Tuesday, November 18, 2008

Town council lost $12M ??? ...Who cares!

"In Hougang, let us keep Mr Low Thia Khiang on his toes. He is responsible for running the Hougang Town council. ........... I suggest you study the annual accounts of the town council to ensure that the funds are properly used. Check whether the arrears for S & C charges are piling up, and eating into their reserves. Make sure that enough money is put aside for cyclical maintenance. In your walkabouts, check on the estate maintenance. If Mr Low has done a good job, give him credit for it. If there are deficiencies, point them out to the residents. In short, play the role of an effective opposition in Hougang. " - SM Goh Jul 2008 HOUGANG COMMUNITY CLUB

$12M in structured products? Who cares? I would be more concerned if they refused to tell us the actual amount and leave us guessing. I'm just a bit surprised that $12M = 0.6% of the total investible reserves. Only 40% of their reserve can be invested. On the back of envelop calculation tells us they accumulated $5B in reserves for estate maintenance. This is crazy! To build a reserve of this size, they have unnecessarily burdened Singaporeans with conservancy charges which could have been lowered. This explains why I did see any rats and roaches in Hougang although MP Low has not increased conservancy fees for decades. Anyway $12M lost is nothing in the scheme of things....why?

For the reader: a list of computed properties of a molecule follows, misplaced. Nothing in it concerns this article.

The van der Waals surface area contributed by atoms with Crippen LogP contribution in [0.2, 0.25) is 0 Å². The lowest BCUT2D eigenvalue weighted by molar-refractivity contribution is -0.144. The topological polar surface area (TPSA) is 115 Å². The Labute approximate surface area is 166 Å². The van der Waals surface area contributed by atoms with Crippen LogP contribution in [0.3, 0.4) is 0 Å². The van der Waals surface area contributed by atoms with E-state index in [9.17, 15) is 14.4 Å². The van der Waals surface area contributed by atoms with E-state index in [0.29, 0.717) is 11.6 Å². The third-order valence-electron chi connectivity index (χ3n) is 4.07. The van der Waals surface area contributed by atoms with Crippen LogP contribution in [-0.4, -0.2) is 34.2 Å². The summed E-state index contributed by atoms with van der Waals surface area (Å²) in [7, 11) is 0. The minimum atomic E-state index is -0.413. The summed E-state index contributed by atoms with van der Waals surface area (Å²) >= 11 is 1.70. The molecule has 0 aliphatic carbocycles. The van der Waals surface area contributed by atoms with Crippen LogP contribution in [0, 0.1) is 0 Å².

In October alone, Temasek lost S$16.4B counting only stocks it owns on the SGX which are mostly Singapore blue chips. We have also heard the unfortunate news of ABC Learning in which Temasek lost US$400M to a CEO who was a former milkman turned CEO turned party animal. ...he sure didn't forget how to milk his shareholders. ABC Learning is now insolvent - I hope Temasek did some learning in this sorry episode. The full tally of Temasek's losses perhaps will never be know to the citizens of Singapore. But if you have been reading my blog these salient questions remain:

1. According to the PAP govt, one of the reasons for holding so much reserves is to safeguard Singapore during the period of crisis. Why then does Temasek Holdings invest in so many risky assets whose value will fall during crisis?

2. Why still no transparency? If transparency is hard during the better times, it is harder during the bad times when there are losses. Citizens to which the reserves belong don't know what is going on. Have you ever own something you don't understand? ...Minibonds? Troubling isn't it.

3. How much is enough? Don't forget the these reserves are the sweat and blood of the people. It is the people who paid for the service rendered by the state own monopolies etc that allowed the reserves to be built up. It cannot be "the more the merrier" because it translates to hardship for the people. Big reserves are not a happy situation when the people are struggling. Singapore has enormous reserves without a corresponding social safety net for the people.